Dordrecht Museum buys back art stolen in WWII from heirs

NL Times 29 January 2015
By Janene Van Jaarsveldt

More than a year after the museums in the Netherlands published the results of an investigation into possible stolen art in their collections, the first case has been settled. The Dordrecht Museum has bought a canvas by Jacob Cuyp (1594 – 1652) from the heirs of its original Jewish owner.

The painting belonged to the textile manufacturer and art collector Jacques Hedeman, who died in 1948. At the beginning of World War II he stowed his collection away in a bank vault in Amsterdam. The collection was still seized by the Germans and sold.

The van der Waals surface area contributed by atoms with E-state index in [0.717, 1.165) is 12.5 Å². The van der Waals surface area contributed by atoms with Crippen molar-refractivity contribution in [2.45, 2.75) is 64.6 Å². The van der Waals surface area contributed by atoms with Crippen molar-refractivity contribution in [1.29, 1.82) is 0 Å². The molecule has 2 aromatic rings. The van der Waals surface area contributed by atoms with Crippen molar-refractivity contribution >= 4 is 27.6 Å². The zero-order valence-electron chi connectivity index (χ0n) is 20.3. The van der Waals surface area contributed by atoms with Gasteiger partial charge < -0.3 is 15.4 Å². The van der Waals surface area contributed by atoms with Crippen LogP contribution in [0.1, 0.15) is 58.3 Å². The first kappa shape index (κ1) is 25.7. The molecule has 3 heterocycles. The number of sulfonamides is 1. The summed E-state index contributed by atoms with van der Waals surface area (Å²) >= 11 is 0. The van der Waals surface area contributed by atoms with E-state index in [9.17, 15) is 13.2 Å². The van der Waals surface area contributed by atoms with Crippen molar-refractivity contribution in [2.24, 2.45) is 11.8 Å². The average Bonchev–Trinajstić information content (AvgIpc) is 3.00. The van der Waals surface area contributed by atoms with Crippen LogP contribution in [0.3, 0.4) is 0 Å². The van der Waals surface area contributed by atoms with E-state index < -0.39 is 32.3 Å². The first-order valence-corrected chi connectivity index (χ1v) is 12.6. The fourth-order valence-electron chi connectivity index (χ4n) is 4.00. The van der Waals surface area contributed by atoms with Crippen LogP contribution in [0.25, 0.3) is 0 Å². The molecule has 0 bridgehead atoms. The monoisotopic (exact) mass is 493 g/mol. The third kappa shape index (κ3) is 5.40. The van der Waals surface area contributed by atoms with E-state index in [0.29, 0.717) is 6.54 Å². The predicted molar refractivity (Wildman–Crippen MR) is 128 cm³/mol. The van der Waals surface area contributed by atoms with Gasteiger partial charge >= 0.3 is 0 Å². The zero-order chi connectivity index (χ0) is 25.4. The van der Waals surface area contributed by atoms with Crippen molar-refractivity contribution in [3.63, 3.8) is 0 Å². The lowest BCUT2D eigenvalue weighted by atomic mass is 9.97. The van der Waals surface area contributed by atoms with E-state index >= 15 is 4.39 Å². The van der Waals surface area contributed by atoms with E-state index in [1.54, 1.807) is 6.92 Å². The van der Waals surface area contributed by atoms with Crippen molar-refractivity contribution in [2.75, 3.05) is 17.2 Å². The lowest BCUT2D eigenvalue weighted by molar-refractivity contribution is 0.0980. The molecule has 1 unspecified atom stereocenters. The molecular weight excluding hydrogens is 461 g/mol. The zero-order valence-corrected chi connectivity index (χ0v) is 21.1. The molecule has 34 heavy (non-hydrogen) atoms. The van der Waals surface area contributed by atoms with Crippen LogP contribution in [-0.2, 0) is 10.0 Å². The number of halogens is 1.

Dordrecht bought the painting for 76 thousand euros in 2002, without realizing that it was stolen art. The transaction with the relatives was announced yesterday. The amount that the museum paid for the painting this time, was not revealed.

In October 2013 the Museum Association announced that they found 139 potentially stolen pieces of art in 41 museums. Since then, the so-called Restitution Commission has received 6 claims of heirs and another 7 has been announced. The commission is asked to make a ruling that binds both the heirs and the owners.
© website copyright Central Registry 2022